When Viral Attacks: An ALS Assoc. Story
Brand reputation matters. While there are plenty of success stories in this world of fragmented media, there are also plenty of horror stories. The ALS Association learned this all too well during the long Labor Day weekend. Fundraisers and marketers have options for protecting their reputations and three of those tips are detailed below.
As for the ALS Association's horror story, it began on Aug. 28 with PoliticalEars.com's screaming headline, "ICE BUCKET FRAUD: ALS FOUNDATION ADMITS THAT 73% OF DONATIONS ARE NOT USED FOR ALS RESEARCH."
The association heard from #IceBucketChallenge donors right away. By Aug. 30, the association posted a detailed rebuttal on its website, "The ALS Association Debunks Fake News Article that Went Viral." Nearly 80 percent of donations fund programs and services, the association assures readers.
"The ALS Association has received numerous phone calls from concerned people asking about information in the article even though it was recently debunked on Snopes.com," reads the Aug. 30 press release.
Even so, the association suggested anyone with concerns read the FAQ or email email@example.com. On Monday, @alsassociation tweeted a link to the press release and on Tuesday, this tweet appears: "#TipTuesday—Please read and RT these FAQs about the #IceBucketChallenge and us. http://g3t.ca/C2xfEO"
So marketers could spend time trying to educate the public about satirical sites that are less obvious about their humor than the Onion ("Horrified Subway Execs Assumed People Were Buying Footlongs to Share With a Friend") or they could realize it's up to them to direct market their reputations.
Speaking of healthy skepticism, readers of the viral article who called the association may not have noticed this clue within the article: "CLICK HERE IF YOU'VE ALREADY COMPLETED THE ICE BUCKET CHALLENGE" leads to an opportunity to purchase bacon ketchup from I Am a Texan. As for another clue, the PoliticalEars.com article cites the Evangelical Council for Financial Accountability as a source, and "ECFA provides accreditation to leading Christian nonprofit organizations."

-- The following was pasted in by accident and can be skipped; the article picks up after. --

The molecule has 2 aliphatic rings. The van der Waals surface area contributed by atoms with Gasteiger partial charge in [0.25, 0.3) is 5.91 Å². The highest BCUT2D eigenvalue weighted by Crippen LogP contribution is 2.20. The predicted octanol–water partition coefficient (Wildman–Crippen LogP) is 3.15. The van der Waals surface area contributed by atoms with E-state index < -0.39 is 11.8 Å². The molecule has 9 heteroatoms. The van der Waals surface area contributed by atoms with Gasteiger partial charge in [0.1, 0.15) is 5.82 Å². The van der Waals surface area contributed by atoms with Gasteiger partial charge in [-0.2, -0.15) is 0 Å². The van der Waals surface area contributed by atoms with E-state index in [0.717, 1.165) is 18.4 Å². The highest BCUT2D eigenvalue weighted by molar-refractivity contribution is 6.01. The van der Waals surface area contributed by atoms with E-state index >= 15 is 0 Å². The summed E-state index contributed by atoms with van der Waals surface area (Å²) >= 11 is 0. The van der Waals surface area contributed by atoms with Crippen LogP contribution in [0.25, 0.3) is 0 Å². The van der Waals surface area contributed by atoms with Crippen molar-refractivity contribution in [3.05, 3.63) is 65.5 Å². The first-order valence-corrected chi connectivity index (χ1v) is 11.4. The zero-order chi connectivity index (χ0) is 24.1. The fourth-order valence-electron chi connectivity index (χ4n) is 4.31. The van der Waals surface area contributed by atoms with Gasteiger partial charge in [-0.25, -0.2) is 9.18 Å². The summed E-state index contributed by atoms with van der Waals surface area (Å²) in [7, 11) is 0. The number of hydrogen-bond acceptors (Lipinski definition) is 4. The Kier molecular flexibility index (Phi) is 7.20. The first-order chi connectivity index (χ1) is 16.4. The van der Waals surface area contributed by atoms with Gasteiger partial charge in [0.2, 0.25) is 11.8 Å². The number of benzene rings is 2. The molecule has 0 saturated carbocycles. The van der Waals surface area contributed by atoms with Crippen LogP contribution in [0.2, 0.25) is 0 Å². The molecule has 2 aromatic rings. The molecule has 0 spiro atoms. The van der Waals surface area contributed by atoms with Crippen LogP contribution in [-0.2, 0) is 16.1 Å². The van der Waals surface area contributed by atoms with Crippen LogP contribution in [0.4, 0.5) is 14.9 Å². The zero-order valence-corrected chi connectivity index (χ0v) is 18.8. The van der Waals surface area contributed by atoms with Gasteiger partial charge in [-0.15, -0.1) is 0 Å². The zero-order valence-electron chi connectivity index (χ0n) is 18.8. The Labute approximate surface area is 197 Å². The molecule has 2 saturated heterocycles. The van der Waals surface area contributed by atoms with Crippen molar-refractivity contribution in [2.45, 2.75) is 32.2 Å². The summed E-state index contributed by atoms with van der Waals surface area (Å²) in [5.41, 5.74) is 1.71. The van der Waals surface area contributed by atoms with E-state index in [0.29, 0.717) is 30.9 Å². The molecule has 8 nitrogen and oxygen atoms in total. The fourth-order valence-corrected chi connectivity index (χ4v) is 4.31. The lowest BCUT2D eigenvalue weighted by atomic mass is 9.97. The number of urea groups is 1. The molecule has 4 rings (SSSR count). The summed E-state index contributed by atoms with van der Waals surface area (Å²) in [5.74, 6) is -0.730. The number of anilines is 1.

"We did not contribute to the article that you reference," writes Michael Martin, ECFA's director of member services and legal counsel. Martin's response is to Target Marketing's request for comment about the PoliticalEars.com piece.
As for how to direct market a reputation, McKinsey suggests:
1 Action, Not Spin, Builds Reputation. "Even as reputational challenges boost the importance of good PR, companies will struggle if they rely on PR alone with little insight into the root causes of or the facts behind their reputational problems," according to McKinsey.
2. Create an Integrated Response and, Within It, Include an Early Warning System for Executives. The CEO should lead, with everyone from regulatory affairs to marketing and the general counsel to investor relations included in the response.
3. Be Proactive. "Such actions need not take place only in response to reputational concerns; at other times, they help build good will that may provide some degree of cover against future bad news," according to McKinsey.
What options do marketers have when misinformation about them goes viral?
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